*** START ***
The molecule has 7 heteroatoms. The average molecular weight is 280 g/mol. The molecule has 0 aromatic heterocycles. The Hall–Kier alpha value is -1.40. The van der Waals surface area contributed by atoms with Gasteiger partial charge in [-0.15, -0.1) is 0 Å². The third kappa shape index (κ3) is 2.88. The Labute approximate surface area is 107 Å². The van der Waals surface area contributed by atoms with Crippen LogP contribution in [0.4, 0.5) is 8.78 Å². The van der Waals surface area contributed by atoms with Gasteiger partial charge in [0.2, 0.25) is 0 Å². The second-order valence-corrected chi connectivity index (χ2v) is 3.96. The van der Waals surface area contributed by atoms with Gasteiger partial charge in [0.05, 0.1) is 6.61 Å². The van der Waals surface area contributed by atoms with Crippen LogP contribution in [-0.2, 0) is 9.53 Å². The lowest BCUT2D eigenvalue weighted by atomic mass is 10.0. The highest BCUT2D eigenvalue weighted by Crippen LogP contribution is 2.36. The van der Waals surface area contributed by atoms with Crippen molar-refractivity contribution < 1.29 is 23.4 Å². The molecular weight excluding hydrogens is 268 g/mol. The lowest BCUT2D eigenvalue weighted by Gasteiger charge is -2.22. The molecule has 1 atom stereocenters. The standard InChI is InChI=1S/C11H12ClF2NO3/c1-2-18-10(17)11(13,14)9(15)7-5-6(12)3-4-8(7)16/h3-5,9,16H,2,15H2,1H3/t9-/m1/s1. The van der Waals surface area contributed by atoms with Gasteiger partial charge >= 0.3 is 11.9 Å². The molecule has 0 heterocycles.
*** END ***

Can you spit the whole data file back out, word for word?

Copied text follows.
The molecule has 7 heteroatoms. The average molecular weight is 280 g/mol. The molecule has 0 aromatic heterocycles. The Hall–Kier alpha value is -1.40. The van der Waals surface area contributed by atoms with Gasteiger partial charge in [-0.15, -0.1) is 0 Å². The third kappa shape index (κ3) is 2.88. The Labute approximate surface area is 107 Å². The van der Waals surface area contributed by atoms with Crippen LogP contribution in [0.4, 0.5) is 8.78 Å². The van der Waals surface area contributed by atoms with Gasteiger partial charge in [0.2, 0.25) is 0 Å². The second-order valence-corrected chi connectivity index (χ2v) is 3.96. The van der Waals surface area contributed by atoms with Gasteiger partial charge in [0.05, 0.1) is 6.61 Å². The van der Waals surface area contributed by atoms with Crippen LogP contribution in [-0.2, 0) is 9.53 Å². The lowest BCUT2D eigenvalue weighted by atomic mass is 10.0. The highest BCUT2D eigenvalue weighted by Crippen LogP contribution is 2.36. The van der Waals surface area contributed by atoms with Crippen molar-refractivity contribution < 1.29 is 23.4 Å². The molecular weight excluding hydrogens is 268 g/mol. The lowest BCUT2D eigenvalue weighted by Gasteiger charge is -2.22. The molecule has 1 atom stereocenters. The standard InChI is InChI=1S/C11H12ClF2NO3/c1-2-18-10(17)11(13,14)9(15)7-5-6(12)3-4-8(7)16/h3-5,9,16H,2,15H2,1H3/t9-/m1/s1. The van der Waals surface area contributed by atoms with Gasteiger partial charge >= 0.3 is 11.9 Å². The molecule has 0 heterocycles.